Last updated:

2022 Pakistan Floods

Support recovery now

Pakistan’s 2022 monsoon season has produced significant rainfall, devastating floods and landslides, affecting millions of people.

United Nations (UN) officials say it could take six months for floodwaters to recede in the hardest-hit areas. The floods have affected all four of the country’s provinces and approximately 15% of its population. Human Rights Watch has said the floods show the need for climate action.

Pakistan’s Prime Minister Shehbaz Sharif said, “Pakistan has never seen a starker and more devastating example of the impact of global warming … Nature has unleashed her fury on Pakistan without looking at our carbon footprint, which is next to nothing. Our actions did not contribute to this.”

Pakistani authorities say the devastation from this year’s floods is worse than in 2010, when 1,700 people were killed, and a large international response was coordinated. At that time, the UN Secretary General said that the disaster was the worst disaster he had ever seen. Local officials have warned it could take up to six months for floodwaters to recede in the hardest-hit areas.

During his visit to flood-affected areas, UN Secretary-General Antonio Guterres said, “I have seen many humanitarian disasters in the world, but I have never seen climate carnage on this scale.” In a statement released by the UN, Guterres linked the floods with rising greenhouse gases emission and called for an increase in financing for adaptation.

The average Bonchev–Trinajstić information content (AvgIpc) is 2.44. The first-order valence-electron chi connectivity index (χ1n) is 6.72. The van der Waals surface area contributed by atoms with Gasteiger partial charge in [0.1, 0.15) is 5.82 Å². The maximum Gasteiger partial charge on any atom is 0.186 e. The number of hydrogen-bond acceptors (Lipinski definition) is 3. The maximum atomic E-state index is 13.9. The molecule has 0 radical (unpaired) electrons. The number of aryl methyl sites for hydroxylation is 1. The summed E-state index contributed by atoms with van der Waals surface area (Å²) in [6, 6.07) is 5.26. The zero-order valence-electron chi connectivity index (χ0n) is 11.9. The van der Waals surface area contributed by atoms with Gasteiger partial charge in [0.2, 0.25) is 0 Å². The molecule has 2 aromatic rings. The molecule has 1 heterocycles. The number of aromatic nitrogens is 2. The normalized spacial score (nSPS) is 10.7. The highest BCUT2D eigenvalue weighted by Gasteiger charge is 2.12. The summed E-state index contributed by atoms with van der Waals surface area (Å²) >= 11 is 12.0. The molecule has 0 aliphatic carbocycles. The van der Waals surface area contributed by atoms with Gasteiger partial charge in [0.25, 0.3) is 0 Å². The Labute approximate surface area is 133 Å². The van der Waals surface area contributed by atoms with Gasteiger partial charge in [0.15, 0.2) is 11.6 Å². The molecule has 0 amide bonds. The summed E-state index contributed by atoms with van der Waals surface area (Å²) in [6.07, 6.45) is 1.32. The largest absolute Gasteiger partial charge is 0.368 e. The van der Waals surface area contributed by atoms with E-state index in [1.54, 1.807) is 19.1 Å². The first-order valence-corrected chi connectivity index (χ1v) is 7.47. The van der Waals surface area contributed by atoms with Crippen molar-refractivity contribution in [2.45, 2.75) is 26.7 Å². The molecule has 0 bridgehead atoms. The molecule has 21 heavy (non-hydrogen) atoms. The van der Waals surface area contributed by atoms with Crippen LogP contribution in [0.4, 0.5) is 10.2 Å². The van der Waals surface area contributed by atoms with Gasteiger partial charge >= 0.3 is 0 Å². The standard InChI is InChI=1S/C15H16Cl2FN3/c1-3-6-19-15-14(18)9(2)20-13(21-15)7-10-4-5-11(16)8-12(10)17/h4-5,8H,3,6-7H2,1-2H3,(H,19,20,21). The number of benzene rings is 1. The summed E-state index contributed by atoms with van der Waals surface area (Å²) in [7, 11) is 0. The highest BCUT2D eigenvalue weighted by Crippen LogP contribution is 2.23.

Following the record monsoon rains, authorities struggle to keep Manchar Lake, the country’s biggest, from bursting its banks. At least three breaches of the lake’s banks have displaced more than 100,000 people, and key supply routes are at risk of being inundated. Satellite images of the lake’s breaches illustrate how widespread and impactful additional overflows would be. On Sept. 19, the floodwater in Manchar lake receded further, allowing some displaced people to return to their homes.

The rainfall and subsequent flooding have damaged Mohenjo-daro, a 4,500-year-old UNESCO World Heritage Site near the Indus river.

(Photo: Rescue activities in flood-affected areas in South Punjab, Pakistan. Credit: Punjab Emergency Services via Twitter)

The disaster is likely the result of a combination of factors, including the socioeconomic conditions of affected people, steep slopes in some regions, unexpected failing of embankments and climate variation. One study found that the 2010 flood event was made more likely by global heating, driving fiercer rains.

According to another 2021 study, global heating is making the south Asian monsoon more intense and erratic. The Global Climate Risk Index ranks Pakistan eighth most at risk in the world. Since 1959, Pakistan has been responsible for only 0.4% of the world’s historic emissions blamed for climate change, whereas the U.S. is responsible for 21.5%. A group of international climate scientists in Pakistan, Europe and the U.S. says climate change made the heavy rainfall in 2022 more likely.